Thursday, December 08, 2022

A Deep Dive into Probability Distribution in Risk Management

Ever tossed a fair coin? I’d bet you have! At least in your childhood days while deciding which team would bat first in a baseball or a cricket match, or who would serve first in a badminton or tennis game. Every kid agrees to it because it’s unbiased. When you toss a fair coin, the chances of getting a head is 1/2 (0.5) or 50%. This is the division between the favorable outcome, which is a head and all possible outcomes (head and tail).

A coin toss is perhaps is the simplest introduction to probability, which informs chance or likelihood of occurrence of a random variable. The random variable here is getting a head. Let’s note the random variable as X and probability as P(X). Mathematically put:

Probability (Getting head) or P (X)

= Favorable number of outcomes of the event / Total number of possible outcomes

= 1 / 2 = 0.5 = 50%

Now, what’s the chance of getting a head when you toss a pair of coins together? In this case, the total number of possible outcomes is four: tail (first coin) and tail (second coin), tail and head, head and tail, and finally head and head. The values that the random variable can take are many, as shown in the below table:

As you can see, the possible values of X range from 0 to 2 (i.e., 0 head, 1 head, or 2 heads). This leads to the concept of distribution. Looking at the above table, we can see the frequencies of this random variable’s occurrences are 1, 2, and 1. This is distribution or frequency distribution. One could say: distribution is the possible values a random variable can take and how frequently these values occur.

Now, if I add probabilities to this random variable’s values, we get a probability distribution. This is depicted in below:

As shown in the above table:

  • We have all favorable outcomes for 0, 1, or 2 heads. These are represented in the first and second columns.
  • All possible outcomes are obviously four, and that’s shown in the third column.
  • P(X) is shown in the final column, and the probabilities are 25%, 50%, and 25%, respectively for 0, 1, or 2 heads. This is probability distribution. Summed up, it equals one.

Hence, we can say that probability distribution for a random variable describes how probabilities are distributed over the values of the random variable.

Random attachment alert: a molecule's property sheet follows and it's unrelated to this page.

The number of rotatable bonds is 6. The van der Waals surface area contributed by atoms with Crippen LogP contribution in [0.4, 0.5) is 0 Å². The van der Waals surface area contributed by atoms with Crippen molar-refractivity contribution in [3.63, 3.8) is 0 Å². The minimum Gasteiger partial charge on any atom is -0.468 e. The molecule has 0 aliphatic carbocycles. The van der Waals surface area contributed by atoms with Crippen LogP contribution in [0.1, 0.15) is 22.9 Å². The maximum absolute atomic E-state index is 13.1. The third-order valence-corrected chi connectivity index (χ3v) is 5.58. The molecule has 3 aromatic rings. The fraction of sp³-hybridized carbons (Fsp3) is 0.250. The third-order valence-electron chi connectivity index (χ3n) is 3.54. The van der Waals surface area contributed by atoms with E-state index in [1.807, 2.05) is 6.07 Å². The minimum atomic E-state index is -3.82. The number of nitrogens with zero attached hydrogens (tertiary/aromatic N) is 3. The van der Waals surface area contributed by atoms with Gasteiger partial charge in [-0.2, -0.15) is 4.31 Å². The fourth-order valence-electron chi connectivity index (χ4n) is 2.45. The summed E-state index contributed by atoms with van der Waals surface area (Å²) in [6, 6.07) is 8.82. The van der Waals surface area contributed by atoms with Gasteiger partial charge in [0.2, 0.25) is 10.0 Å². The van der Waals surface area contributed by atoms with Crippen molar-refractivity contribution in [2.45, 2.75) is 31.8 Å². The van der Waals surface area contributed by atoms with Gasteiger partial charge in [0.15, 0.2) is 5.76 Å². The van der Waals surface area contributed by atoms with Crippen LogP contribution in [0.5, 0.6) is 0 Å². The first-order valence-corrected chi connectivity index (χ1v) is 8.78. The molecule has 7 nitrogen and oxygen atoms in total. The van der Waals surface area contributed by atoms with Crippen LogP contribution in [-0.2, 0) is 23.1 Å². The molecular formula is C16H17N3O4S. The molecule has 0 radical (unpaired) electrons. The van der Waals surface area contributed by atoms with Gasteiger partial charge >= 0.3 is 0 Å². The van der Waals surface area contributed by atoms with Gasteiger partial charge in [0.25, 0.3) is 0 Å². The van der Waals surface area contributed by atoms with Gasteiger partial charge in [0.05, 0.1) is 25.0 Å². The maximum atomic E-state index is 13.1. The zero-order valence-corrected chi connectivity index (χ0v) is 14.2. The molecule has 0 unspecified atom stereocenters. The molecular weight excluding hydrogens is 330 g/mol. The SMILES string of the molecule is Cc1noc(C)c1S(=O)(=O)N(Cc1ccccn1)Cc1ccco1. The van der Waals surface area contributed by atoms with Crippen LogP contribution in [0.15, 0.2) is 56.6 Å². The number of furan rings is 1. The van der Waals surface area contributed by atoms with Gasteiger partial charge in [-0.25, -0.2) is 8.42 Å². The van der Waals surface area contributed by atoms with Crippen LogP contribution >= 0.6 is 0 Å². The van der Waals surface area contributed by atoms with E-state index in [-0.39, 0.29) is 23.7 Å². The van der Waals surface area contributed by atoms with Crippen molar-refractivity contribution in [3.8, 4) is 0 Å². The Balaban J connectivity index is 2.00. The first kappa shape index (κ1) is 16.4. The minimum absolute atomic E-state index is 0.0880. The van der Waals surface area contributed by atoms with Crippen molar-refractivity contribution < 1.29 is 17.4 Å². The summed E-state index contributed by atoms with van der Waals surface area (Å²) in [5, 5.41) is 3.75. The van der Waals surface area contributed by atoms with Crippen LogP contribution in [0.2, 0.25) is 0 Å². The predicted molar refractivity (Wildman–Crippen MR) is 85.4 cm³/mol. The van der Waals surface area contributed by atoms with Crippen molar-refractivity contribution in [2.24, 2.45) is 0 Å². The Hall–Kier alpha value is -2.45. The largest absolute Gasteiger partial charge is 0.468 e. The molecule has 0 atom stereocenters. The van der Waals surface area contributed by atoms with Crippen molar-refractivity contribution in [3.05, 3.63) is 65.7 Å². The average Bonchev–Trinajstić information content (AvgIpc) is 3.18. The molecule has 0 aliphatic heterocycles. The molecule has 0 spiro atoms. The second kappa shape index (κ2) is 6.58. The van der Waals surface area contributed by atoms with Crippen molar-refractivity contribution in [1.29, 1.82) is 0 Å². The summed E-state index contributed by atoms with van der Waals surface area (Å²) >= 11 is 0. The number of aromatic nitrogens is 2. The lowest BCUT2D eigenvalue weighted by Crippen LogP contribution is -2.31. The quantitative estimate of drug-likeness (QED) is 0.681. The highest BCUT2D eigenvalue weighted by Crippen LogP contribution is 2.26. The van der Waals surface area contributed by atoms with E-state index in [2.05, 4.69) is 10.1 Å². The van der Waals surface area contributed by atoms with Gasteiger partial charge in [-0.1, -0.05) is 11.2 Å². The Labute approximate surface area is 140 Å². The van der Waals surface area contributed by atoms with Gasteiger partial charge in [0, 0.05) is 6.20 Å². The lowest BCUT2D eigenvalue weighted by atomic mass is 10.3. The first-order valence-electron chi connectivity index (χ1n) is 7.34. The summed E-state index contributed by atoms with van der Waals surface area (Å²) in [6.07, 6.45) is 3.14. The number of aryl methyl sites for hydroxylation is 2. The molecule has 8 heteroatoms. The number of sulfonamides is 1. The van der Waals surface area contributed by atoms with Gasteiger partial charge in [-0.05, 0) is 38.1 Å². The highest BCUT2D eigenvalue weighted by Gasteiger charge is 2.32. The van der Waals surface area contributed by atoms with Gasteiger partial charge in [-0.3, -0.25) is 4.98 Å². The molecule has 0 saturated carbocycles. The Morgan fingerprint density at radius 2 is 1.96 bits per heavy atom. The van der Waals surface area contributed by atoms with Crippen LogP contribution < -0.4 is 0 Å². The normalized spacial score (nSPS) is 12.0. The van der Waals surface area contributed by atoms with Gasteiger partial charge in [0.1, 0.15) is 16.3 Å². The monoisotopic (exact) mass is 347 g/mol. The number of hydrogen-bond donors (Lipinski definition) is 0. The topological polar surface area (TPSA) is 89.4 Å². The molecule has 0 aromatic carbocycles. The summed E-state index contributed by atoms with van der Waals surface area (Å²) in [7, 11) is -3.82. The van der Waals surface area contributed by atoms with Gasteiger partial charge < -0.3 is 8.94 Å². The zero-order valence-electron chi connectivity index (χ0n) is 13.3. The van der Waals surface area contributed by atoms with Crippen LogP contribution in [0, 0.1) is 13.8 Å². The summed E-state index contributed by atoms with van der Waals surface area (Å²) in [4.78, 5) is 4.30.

Discrete and Continuous Distribution

Distribution can be discrete or continuous. Discrete means you are getting an integer number (1 head or 2 heads). You don’t say that you will get 0.33 head! Considering another example of counting the number of children in households of a locality, you will come-up with results such as 0 child, 1 child, 2 children, etc. You won’t get 0.57 child!

You may be laughing now – what’s 0.33 head or 0.57 child!? Good to see you smiling. Smiling lessens stress and helps in understanding.

All random variables; however, are not discrete. For example, let’s say you are determining the distribution of age, weight, or height of people in a locality. Considering height, it can be anything: 5 feet, 5.5 feet, 5.85 feet, 6.1 feet, and so on. In such a case, the distribution is continuous. So, this distinction is important: at a high-level, there are two types of random variables – discrete and continuous and respective probability distributions – discrete probability distribution and continuous probability distribution.

Now, combining all, i.e., probability, distribution and probability distribution, I've the following consolidated tip.

But, how does all of this fit into Risk Management? Risk Managers don’t toss coins or calculate heads/tails in an experiment. That’s kids’ games and not for grown-up men or women! Perhaps; although, child play teaches the basics neatly.

Probability Distribution and Risk Management

With the above basics, let’s consider another example to understand probability distribution from the perspective of risk management. You are going to a friend’s house. It may take you one hour to reach your destination if you encounter no obstacles. If there is heavy traffic, it’s possible that you may not get there for three hours. With less traffic, it’s more likely to take 2 hours. Hence, you can say there are three possibilities:

  • Minimum (or Optimistic) travel duration = 1 hour
  • Most likely travel duration = 2 hours
  • Maximum (or Pessimistic) travel duration = 3 hours

In this case, the random variable (X) is the “travel duration.” Can you conclusively say which one of the estimates is correct? Unlikely, because other factors such as traffic conditions are involved. Now, if I add chances to these numbers, then we get probability distributions. I’ve prepared the below video to explain in more detail [Duration: 05m:33s]. For better audio-visual experience, you may want to go full HD and plug-in your earphones.

Importance of Probability Distribution *** UPDATED ***

In project risk management, the concept of probability distribution is applied to estimation. Continuing with our previous example, when we estimate, we take the most likely outcome of two hours, which is not correct because we’ve forgotten to consider other possibilities.

We can (and should!) consider possible scenarios, not just the most likely one. In other words, instead of saying an activity in a project is going to take “X” number of days, we also can consider other days using a distribution. For each duration in the distribution, there is a probability available.

This can be done for all the activities or tasks of the project, which in turn impacts the project schedule and cost. This enables us to build a more realistic plan.

Now that we have understood the basics of probability, distribution, and probability distribution, let’s look at the various types used in risk management.

Triangular Distribution *** UPDATED ***

Triangular distribution is the most common type of distribution used.  Named triangular because of the shape of the curve, this refers to there being no pre-existing data, but only expert opinions or judgment.

Symmetrical Triangular Distribution

The below distribution is triangular and symmetrical.


By looking at the graph above, we can say: There is approximately a 30% chance of the duration being 6 days, a full chance of the duration being 8 days’, and also a 30% chance of the duration being 10 days.”

Asymmetrical Triangular Distribution

Do note that the triangle shown need not be symmetric. Asymmetrical diagrams are shown below:

From here, you can calculate the durations with respective chances or probabilities.